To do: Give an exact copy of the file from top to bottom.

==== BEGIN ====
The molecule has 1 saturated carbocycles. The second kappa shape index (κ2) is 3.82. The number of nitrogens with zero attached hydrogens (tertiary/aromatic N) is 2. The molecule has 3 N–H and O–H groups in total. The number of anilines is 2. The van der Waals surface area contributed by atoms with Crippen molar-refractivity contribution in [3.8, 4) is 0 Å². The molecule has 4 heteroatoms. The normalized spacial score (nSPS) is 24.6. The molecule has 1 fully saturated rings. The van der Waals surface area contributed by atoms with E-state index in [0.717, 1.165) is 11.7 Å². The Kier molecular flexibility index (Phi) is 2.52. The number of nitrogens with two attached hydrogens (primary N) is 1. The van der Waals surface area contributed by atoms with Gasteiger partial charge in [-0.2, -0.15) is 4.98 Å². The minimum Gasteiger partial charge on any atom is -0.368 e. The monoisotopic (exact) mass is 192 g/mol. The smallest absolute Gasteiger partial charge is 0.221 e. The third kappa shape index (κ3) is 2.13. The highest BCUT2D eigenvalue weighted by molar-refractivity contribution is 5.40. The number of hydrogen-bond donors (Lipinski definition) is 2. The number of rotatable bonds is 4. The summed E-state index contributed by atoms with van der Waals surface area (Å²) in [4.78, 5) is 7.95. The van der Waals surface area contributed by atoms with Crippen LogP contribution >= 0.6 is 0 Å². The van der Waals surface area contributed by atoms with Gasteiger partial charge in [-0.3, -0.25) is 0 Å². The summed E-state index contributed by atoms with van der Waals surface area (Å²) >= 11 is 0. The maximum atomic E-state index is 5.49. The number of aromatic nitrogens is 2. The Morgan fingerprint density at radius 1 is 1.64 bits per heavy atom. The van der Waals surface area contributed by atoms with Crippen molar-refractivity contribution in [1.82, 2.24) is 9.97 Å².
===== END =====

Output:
The molecule has 1 saturated carbocycles. The second kappa shape index (κ2) is 3.82. The number of nitrogens with zero attached hydrogens (tertiary/aromatic N) is 2. The molecule has 3 N–H and O–H groups in total. The number of anilines is 2. The van der Waals surface area contributed by atoms with Crippen molar-refractivity contribution in [3.8, 4) is 0 Å². The molecule has 4 heteroatoms. The normalized spacial score (nSPS) is 24.6. The molecule has 1 fully saturated rings. The van der Waals surface area contributed by atoms with E-state index in [0.717, 1.165) is 11.7 Å². The Kier molecular flexibility index (Phi) is 2.52. The number of nitrogens with two attached hydrogens (primary N) is 1. The van der Waals surface area contributed by atoms with Gasteiger partial charge in [-0.2, -0.15) is 4.98 Å². The minimum Gasteiger partial charge on any atom is -0.368 e. The monoisotopic (exact) mass is 192 g/mol. The smallest absolute Gasteiger partial charge is 0.221 e. The third kappa shape index (κ3) is 2.13. The highest BCUT2D eigenvalue weighted by molar-refractivity contribution is 5.40. The number of hydrogen-bond donors (Lipinski definition) is 2. The number of rotatable bonds is 4. The summed E-state index contributed by atoms with van der Waals surface area (Å²) in [4.78, 5) is 7.95. The van der Waals surface area contributed by atoms with Crippen LogP contribution >= 0.6 is 0 Å². The van der Waals surface area contributed by atoms with Gasteiger partial charge in [-0.3, -0.25) is 0 Å². The summed E-state index contributed by atoms with van der Waals surface area (Å²) >= 11 is 0. The maximum atomic E-state index is 5.49. The number of aromatic nitrogens is 2. The Morgan fingerprint density at radius 1 is 1.64 bits per heavy atom. The van der Waals surface area contributed by atoms with Crippen molar-refractivity contribution in [1.82, 2.24) is 9.97 Å².